The Funding of Postsecondary Education in Ontario

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The funding that the Government of Ontario (the Province) provides for postsecondary education (PSE) doubled between 1998-99 and 2014-15.[1] At the same time, Provincial funding has declined as a share of the revenue of PSE institutions due to relatively stronger growth in revenues from tuition, fees and other private sources. This commentary is designed to help Members of Provincial Parliament (MPPs) to better understand the evolution of Provincial funding of PSE, by answering the following questions:

  • How much funding has the Province provided for PSE and how has the level of funding changed over time?
  • What is the distribution of Provincial funding across students, colleges and universities?
  • What is the contribution of various sources to the funding of PSE institutions?
  • How has Provincial PSE funding per student changed over time?                          

How much funding has the Province provided for PSE and how has the level of funding changed over time?

The Province provides direct funding to PSE institutions through the Ministry of Advanced Education and Skills Development (the Ministry) in the form of grants. These grants are the largest expense in the Ministry’s budget. In 2014-15, the Ministry’s total expenses amounted to $7.8 billion, of which two-thirds was grants to PSE institutions.[2]

In addition to the direct funding allocated to colleges and universities, the Province also provides funding to PSE students mainly through the Ontario Student Assistance Program grants and tax credits[3] (Student Loan Interest Credit, and Tuition and Education credits). Note that given that this commentary is based on data to 2014-15, changes in student financial assistance announced in the 2016 Ontario budget are not reflected. Overall, the Province has increased its support for PSE from $3.1 billion in 1998-99 to $6.3 billion in 2014-15 (Figure 1).

Figure 1: Provincial funding to PSE ($Billions)

Accessible description of Figure 1

Source: FAO analysis of the Public Accounts of Ontario. Details on the distribution of PSE expenses only available from 1998-99.

What is the distribution of PSE funding across students, colleges and universities?

Universities receive the largest share of the funding that the Province provides for PSE. That share has declined over the last decade, from 65 per cent in 2005-06 to 59 per cent in 2014-15 (Figure 2). On the other hand, the share of Provincial funding that goes to colleges has increased slightly over this period. The same applies to the share of funding that the Province provides to postsecondary students, which rose to 17 per cent in 2014-15 from 11 per cent in 2005-06.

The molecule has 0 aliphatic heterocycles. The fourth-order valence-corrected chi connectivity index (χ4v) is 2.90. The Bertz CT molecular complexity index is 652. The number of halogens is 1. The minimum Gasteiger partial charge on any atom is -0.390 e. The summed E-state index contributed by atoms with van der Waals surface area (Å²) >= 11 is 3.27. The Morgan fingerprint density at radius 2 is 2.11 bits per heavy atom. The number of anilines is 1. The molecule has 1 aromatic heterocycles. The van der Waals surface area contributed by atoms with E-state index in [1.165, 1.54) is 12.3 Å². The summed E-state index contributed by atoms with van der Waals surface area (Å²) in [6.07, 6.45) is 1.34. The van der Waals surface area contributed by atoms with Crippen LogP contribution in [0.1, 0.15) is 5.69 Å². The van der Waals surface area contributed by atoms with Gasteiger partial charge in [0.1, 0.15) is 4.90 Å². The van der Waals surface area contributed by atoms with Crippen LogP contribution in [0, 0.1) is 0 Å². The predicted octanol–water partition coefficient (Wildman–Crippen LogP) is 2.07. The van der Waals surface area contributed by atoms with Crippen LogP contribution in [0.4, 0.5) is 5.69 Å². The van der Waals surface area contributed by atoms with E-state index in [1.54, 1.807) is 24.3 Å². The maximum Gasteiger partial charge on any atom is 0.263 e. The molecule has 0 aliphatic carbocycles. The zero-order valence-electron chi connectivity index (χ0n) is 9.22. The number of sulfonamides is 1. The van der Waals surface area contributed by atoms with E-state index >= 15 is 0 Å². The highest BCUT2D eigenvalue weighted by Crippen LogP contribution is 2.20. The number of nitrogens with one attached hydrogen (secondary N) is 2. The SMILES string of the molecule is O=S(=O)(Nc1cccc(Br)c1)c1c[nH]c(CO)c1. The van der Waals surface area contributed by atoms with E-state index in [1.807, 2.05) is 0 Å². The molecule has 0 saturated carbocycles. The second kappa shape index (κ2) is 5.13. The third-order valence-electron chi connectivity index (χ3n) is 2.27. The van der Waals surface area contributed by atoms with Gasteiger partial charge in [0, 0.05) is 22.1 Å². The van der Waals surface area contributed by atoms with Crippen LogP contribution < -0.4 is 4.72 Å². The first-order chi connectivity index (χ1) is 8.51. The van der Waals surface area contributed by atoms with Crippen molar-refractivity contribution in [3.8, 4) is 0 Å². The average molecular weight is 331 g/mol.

Figure 2: Distribution of Provincial funding for PSE

Accessible description of Figure 2

Source: FAO analysis of the Public Accounts of Ontario.
Note: The Public Accounts of Ontario do not provide a breakdown of capital grants by type of institution prior to 2005-06, which makes it difficult to determine the total funds (operating and capital) going to universities on one hand, and colleges on the other.

What is the contribution of various sources to the funding of PSE institutions?

The share of direct Provincial funding in the revenues of Ontario colleges and universities has declined since 2000-01, from 38 per cent to 33 per cent in 2013-14 (Figure 3).[4] This downward trend occurred despite the increase in direct Provincial funding to PSE institutions[5] and effective indirect Provincial funding provided to students (Ontario Student Assistance Program grants and tax credits). Indeed, the share of tuition and other fees – excluding effective Provincial support to students – in the total revenue of PSE institutions has increased from 22 per cent in 2001-02 to 28 per cent in 2013-14. In 2013-14, universities and colleges derived the majority of their revenue from tuition and other fees and from private sources.[6]

Figure 3: Source of revenue of PSE institutions in Ontario (share of total revenue)

Accessible description of Figure 3

Source: FAO analysis of Statistics Canada (Table 477-0058 - Financial information of universities and degree-granting colleges and Table 477-0060 - Financial information of community colleges and vocational schools).
Note: Details on the finances of PSE institutions only available from 2001-02; 2013-14 is the last common year for which data is available for both tables.

How has Provincial PSE funding per student changed over time?